May blames EU for Brexit ‘impasse’ as ‘no deal’ prospects soar

epa07037130 (FILE) British Prime Minister Theresa May speaks during a press conference after the European Union's (EU) Informal Heads of State Summit in Salzburg, Austria, 20 September 2018 (reissued 21 September 2018). According to reports on 21 September, British Prime Minister Theresa May said in her statement that there are two issues dividing the Britain and EU on Brexit agreement and she stated that 'no deal is better than a bad deal'. EPA-EFE/CHRISTIAN BRUNA [EPA-EFE/CHRISTIAN BRUNA]

Theresa May pinned the blame firmly on the EU on Friday (21 September) for the ‘impasse’ in the Brexit negotiations, as the prospects of the UK crashing out of the bloc without a deal dramatically increased.

Speaking a day after the Salzburg EU summit, the UK prime minister, who appeared visibly shaken by the rejection of her painfully-reached Chequers proposal that seeks to keep the UK in the single market on goods, accused EU leaders of intransigence and showing a lack of respect in the negotiations.

“While both sides want a deal, we have to face up to the fact that – despite the progress we have made – there are two big issues where we remain a long way apart,” said May.

She rejected the offers made by the EU on future trade relations and Northern Ireland which, after 18 months of the Article 50 negotiations, are still the main stumbling points.

May refused to countenance the EU’s offer of continued single market membership.

“In plain English, this would mean we’d still have to abide by all the EU rules, uncontrolled immigration from the EU would continue and we couldn’t do the trade deals we want with other countries. That would make a mockery of the referendum we had two years ago.”

“We are at an impasse,” she conceded.

Following the Salzburg summit, May hinted that she would unveil a new proposal on the Northern Ireland border in the coming days. But she insisted that the EU’s ‘backstop’ proposal of “effectively keeping Northern Ireland in the Customs Union” was “unacceptable”.

“As I have already said, that is unacceptable. We will never agree to it. It would mean breaking up our country. We will set out our alternative that preserves the integrity of the UK.”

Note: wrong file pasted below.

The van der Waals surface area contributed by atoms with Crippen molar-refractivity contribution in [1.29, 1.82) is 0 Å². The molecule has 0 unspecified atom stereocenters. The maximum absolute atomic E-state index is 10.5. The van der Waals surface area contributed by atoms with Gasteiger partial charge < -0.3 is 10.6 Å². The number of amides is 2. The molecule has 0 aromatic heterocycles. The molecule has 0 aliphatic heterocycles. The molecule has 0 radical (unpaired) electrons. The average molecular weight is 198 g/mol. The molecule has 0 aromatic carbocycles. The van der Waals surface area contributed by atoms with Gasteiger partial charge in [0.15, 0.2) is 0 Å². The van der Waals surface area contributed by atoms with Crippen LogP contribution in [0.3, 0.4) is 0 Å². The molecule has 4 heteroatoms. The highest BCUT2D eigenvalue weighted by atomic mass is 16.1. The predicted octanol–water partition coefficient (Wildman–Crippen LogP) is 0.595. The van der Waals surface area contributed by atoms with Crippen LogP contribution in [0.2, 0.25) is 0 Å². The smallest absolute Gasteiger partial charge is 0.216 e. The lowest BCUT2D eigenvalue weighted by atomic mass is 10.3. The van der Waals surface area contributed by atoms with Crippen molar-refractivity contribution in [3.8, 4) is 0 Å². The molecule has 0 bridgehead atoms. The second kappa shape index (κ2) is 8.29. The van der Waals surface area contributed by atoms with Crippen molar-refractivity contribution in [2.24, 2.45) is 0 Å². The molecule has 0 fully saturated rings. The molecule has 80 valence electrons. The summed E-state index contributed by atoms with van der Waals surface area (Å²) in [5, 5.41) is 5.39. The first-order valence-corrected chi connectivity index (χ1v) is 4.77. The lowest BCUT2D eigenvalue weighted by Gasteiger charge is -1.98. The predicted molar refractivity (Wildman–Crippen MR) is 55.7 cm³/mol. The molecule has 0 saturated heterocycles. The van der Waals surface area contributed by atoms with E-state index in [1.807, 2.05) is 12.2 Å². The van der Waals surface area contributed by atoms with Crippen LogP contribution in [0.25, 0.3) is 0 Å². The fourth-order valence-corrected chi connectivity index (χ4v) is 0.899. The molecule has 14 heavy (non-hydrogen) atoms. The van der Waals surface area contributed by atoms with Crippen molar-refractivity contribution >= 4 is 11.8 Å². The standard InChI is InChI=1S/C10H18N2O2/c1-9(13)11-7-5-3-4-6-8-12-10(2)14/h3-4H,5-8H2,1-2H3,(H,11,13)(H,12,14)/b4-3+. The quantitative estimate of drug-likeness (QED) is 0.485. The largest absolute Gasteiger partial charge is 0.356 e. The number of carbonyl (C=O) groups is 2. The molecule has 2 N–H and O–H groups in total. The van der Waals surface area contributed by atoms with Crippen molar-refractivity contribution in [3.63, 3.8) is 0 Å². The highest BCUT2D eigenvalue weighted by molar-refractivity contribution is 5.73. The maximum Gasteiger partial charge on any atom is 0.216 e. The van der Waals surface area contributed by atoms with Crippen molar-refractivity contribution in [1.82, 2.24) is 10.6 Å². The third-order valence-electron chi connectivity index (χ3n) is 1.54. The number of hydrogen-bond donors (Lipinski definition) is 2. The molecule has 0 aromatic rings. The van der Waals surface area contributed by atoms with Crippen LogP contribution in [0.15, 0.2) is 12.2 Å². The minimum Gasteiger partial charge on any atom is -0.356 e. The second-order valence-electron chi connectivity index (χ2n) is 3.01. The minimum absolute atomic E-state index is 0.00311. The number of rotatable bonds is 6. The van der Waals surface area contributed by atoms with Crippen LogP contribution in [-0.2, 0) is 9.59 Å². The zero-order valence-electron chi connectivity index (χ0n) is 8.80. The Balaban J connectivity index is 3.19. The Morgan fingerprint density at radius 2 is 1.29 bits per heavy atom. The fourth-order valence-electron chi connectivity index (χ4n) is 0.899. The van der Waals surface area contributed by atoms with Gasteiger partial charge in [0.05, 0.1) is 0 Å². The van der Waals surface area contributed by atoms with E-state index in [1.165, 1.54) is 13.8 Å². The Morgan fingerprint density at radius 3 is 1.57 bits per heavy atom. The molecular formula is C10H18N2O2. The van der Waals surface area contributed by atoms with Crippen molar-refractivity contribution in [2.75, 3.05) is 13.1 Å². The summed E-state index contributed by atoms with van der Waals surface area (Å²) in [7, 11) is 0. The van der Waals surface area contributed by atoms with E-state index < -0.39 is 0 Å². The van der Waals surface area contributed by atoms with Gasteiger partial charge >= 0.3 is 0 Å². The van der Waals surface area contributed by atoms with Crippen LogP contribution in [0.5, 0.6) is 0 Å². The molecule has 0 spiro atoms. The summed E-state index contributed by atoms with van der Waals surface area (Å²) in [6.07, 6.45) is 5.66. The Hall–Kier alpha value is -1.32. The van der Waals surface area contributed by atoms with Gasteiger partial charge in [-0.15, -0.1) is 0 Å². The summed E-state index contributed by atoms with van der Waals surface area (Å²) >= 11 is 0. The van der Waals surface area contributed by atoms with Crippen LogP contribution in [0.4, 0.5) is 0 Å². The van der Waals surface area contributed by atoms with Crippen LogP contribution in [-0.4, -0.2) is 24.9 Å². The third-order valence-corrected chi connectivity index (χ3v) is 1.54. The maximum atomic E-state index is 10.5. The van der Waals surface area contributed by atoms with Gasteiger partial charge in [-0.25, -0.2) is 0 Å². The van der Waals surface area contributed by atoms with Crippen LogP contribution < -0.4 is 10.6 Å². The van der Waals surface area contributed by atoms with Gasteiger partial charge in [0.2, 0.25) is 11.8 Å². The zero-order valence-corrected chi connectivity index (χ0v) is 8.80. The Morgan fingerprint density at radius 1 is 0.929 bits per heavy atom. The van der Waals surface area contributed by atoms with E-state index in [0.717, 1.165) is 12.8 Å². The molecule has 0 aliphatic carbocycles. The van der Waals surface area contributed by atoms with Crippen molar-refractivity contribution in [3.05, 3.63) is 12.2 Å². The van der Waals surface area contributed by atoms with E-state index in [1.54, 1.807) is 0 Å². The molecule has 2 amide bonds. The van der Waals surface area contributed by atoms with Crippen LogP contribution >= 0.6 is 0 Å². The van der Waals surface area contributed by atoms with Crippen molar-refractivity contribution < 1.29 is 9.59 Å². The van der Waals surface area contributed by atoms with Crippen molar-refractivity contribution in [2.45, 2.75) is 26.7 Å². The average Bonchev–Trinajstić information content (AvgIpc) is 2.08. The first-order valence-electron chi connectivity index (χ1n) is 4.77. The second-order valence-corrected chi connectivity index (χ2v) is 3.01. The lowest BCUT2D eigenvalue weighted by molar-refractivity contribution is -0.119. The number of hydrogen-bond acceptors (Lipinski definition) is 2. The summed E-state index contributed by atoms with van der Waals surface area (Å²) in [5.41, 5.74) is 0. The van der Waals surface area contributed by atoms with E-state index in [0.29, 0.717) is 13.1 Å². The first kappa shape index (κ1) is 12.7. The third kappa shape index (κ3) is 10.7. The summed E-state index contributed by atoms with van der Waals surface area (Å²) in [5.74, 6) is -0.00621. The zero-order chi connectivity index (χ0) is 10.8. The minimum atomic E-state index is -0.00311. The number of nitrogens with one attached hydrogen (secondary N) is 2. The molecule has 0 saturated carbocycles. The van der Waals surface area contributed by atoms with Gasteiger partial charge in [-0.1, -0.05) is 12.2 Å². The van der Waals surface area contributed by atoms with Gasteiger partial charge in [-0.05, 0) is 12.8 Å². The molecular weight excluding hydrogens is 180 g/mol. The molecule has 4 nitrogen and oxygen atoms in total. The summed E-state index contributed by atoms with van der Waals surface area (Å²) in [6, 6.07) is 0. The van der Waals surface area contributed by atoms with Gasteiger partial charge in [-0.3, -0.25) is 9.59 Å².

But her most pointed remarks focused on the process of the talks.

“Throughout the process, I have treated the EU with nothing but respect. The UK expects the same. A good relationship depends on it. At this late stage in the negotiations it is simply not acceptable to reject the other side’s proposals without a detailed explanation and counterproposals,” said May.

That was a thinly veiled reference to the Salzburg summit, which was widely reported in the UK as a humiliation of May.

“We now need to hear from the EU what the real issues are and how we can discuss them. Until we do, we cannot make progress.”

However, May did promise the three million EU nationals currently living in the UK that “your rights will be protected, even in the event of no deal”.

“You are our friends, our neighbours, our colleagues. We want you to stay,” she said.

She also doubled down on her commitment to deliver on the Leave vote in the June 2016 referendum which she described as “the biggest democratic exercise in our history”.

“To deny its legitimacy or undermine its result threatens public trust in our democracy. The EU should be clear: I will not overturn the result of the referendum nor will I break up my country.”

“We need serious engagement and we stand ready.”

The 6 minutes speech prompted a swift reaction by the financial markets, as the pound suffered its largest daily drop of 2018 against the euro and the dollar.

Despite her threats, May insisted that “the best outcome is for Britain to leave with a deal.”

European Council President Donald Tusk said a Brussels summit on 18 October would be a “moment of truth”, while leaders also pencilled in the weekend of 17-18 November to formalise a final agreement.

However, EU and UK officials have indicated that Christmas could be the final deadline for the divorce agreement to be finalized and still be ratified by Parliaments in Brussels

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